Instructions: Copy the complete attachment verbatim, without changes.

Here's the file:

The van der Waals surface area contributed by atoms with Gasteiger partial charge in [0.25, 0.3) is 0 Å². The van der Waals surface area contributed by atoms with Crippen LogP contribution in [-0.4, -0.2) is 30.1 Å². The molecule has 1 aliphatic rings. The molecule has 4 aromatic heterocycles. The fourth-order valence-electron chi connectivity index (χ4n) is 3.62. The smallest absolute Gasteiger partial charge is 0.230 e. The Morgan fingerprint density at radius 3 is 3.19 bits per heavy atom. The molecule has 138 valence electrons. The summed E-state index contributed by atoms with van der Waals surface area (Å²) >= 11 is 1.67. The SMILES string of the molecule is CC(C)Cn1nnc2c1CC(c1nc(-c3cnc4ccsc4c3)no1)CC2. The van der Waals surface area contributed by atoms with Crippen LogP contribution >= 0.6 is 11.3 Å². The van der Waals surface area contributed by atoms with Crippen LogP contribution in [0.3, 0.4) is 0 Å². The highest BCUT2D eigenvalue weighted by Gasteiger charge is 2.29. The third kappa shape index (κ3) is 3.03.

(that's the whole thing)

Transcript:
The van der Waals surface area contributed by atoms with Gasteiger partial charge in [0.25, 0.3) is 0 Å². The van der Waals surface area contributed by atoms with Crippen LogP contribution in [-0.4, -0.2) is 30.1 Å². The molecule has 1 aliphatic rings. The molecule has 4 aromatic heterocycles. The fourth-order valence-electron chi connectivity index (χ4n) is 3.62. The smallest absolute Gasteiger partial charge is 0.230 e. The Morgan fingerprint density at radius 3 is 3.19 bits per heavy atom. The molecule has 138 valence electrons. The summed E-state index contributed by atoms with van der Waals surface area (Å²) >= 11 is 1.67. The SMILES string of the molecule is CC(C)Cn1nnc2c1CC(c1nc(-c3cnc4ccsc4c3)no1)CC2. The van der Waals surface area contributed by atoms with Crippen LogP contribution >= 0.6 is 11.3 Å². The van der Waals surface area contributed by atoms with Crippen LogP contribution in [0.3, 0.4) is 0 Å². The highest BCUT2D eigenvalue weighted by Gasteiger charge is 2.29. The third kappa shape index (κ3) is 3.03.